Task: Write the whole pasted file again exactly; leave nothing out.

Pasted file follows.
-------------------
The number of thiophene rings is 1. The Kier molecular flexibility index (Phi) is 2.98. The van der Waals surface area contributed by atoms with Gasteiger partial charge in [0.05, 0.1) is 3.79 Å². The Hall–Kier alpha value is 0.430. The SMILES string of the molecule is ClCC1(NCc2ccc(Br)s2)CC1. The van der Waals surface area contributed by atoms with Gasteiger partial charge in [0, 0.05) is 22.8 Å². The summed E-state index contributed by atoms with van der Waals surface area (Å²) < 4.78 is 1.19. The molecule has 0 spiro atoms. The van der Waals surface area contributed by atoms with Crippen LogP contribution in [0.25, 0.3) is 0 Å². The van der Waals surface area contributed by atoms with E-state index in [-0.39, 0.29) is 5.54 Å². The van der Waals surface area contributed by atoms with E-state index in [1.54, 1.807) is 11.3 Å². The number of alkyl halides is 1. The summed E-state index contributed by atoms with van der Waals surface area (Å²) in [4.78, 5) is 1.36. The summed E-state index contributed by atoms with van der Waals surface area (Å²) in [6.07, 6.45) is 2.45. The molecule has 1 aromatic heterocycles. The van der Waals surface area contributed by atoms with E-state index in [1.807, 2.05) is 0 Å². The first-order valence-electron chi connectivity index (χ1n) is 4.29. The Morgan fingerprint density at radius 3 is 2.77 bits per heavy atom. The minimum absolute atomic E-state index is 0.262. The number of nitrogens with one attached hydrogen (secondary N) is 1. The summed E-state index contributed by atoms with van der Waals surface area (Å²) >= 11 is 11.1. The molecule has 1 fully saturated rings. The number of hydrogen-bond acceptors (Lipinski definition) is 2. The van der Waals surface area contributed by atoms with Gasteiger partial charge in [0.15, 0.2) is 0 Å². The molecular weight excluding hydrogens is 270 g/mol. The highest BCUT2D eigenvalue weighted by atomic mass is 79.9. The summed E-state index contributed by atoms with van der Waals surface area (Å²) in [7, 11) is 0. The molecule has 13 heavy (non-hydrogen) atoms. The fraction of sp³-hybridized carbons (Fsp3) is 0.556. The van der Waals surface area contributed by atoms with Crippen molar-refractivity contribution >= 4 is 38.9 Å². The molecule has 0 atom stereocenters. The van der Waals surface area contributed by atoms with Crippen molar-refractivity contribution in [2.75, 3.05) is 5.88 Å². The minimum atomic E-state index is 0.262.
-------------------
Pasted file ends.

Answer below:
The number of thiophene rings is 1. The Kier molecular flexibility index (Phi) is 2.98. The van der Waals surface area contributed by atoms with Gasteiger partial charge in [0.05, 0.1) is 3.79 Å². The Hall–Kier alpha value is 0.430. The SMILES string of the molecule is ClCC1(NCc2ccc(Br)s2)CC1. The van der Waals surface area contributed by atoms with Gasteiger partial charge in [0, 0.05) is 22.8 Å². The summed E-state index contributed by atoms with van der Waals surface area (Å²) < 4.78 is 1.19. The molecule has 0 spiro atoms. The van der Waals surface area contributed by atoms with Crippen LogP contribution in [0.25, 0.3) is 0 Å². The van der Waals surface area contributed by atoms with E-state index in [-0.39, 0.29) is 5.54 Å². The van der Waals surface area contributed by atoms with E-state index in [1.54, 1.807) is 11.3 Å². The number of alkyl halides is 1. The summed E-state index contributed by atoms with van der Waals surface area (Å²) in [4.78, 5) is 1.36. The summed E-state index contributed by atoms with van der Waals surface area (Å²) in [6.07, 6.45) is 2.45. The molecule has 1 aromatic heterocycles. The van der Waals surface area contributed by atoms with E-state index in [1.807, 2.05) is 0 Å². The first-order valence-electron chi connectivity index (χ1n) is 4.29. The Morgan fingerprint density at radius 3 is 2.77 bits per heavy atom. The minimum absolute atomic E-state index is 0.262. The number of nitrogens with one attached hydrogen (secondary N) is 1. The summed E-state index contributed by atoms with van der Waals surface area (Å²) >= 11 is 11.1. The molecule has 1 fully saturated rings. The number of hydrogen-bond acceptors (Lipinski definition) is 2. The van der Waals surface area contributed by atoms with Gasteiger partial charge in [0.15, 0.2) is 0 Å². The molecular weight excluding hydrogens is 270 g/mol. The highest BCUT2D eigenvalue weighted by atomic mass is 79.9. The summed E-state index contributed by atoms with van der Waals surface area (Å²) in [7, 11) is 0. The molecule has 13 heavy (non-hydrogen) atoms. The fraction of sp³-hybridized carbons (Fsp3) is 0.556. The van der Waals surface area contributed by atoms with Crippen molar-refractivity contribution >= 4 is 38.9 Å². The molecule has 0 atom stereocenters. The van der Waals surface area contributed by atoms with Crippen molar-refractivity contribution in [2.75, 3.05) is 5.88 Å². The minimum atomic E-state index is 0.262.